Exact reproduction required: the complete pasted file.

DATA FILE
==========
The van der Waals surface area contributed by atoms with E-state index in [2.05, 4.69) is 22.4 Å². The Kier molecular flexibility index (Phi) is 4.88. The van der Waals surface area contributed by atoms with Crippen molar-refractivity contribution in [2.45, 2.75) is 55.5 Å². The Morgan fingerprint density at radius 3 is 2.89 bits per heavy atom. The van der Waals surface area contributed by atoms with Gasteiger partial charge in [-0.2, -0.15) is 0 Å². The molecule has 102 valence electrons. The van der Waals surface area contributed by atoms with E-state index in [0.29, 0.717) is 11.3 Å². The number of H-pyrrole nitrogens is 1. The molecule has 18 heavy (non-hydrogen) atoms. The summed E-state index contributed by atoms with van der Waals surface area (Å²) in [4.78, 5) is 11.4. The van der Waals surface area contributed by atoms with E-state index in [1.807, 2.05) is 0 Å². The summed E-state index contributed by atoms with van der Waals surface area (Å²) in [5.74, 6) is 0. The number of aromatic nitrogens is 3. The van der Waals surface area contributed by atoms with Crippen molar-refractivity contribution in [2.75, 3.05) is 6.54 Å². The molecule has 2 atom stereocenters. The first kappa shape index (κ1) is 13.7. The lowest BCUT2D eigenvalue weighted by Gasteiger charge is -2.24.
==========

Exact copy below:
The van der Waals surface area contributed by atoms with E-state index in [2.05, 4.69) is 22.4 Å². The Kier molecular flexibility index (Phi) is 4.88. The van der Waals surface area contributed by atoms with Crippen molar-refractivity contribution in [2.45, 2.75) is 55.5 Å². The Morgan fingerprint density at radius 3 is 2.89 bits per heavy atom. The van der Waals surface area contributed by atoms with Gasteiger partial charge in [-0.2, -0.15) is 0 Å². The molecule has 102 valence electrons. The van der Waals surface area contributed by atoms with E-state index in [0.29, 0.717) is 11.3 Å². The number of H-pyrrole nitrogens is 1. The molecule has 18 heavy (non-hydrogen) atoms. The summed E-state index contributed by atoms with van der Waals surface area (Å²) in [4.78, 5) is 11.4. The van der Waals surface area contributed by atoms with E-state index in [1.807, 2.05) is 0 Å². The summed E-state index contributed by atoms with van der Waals surface area (Å²) in [5.74, 6) is 0. The number of aromatic nitrogens is 3. The van der Waals surface area contributed by atoms with Crippen molar-refractivity contribution in [2.75, 3.05) is 6.54 Å². The molecule has 2 atom stereocenters. The first kappa shape index (κ1) is 13.7. The lowest BCUT2D eigenvalue weighted by Gasteiger charge is -2.24.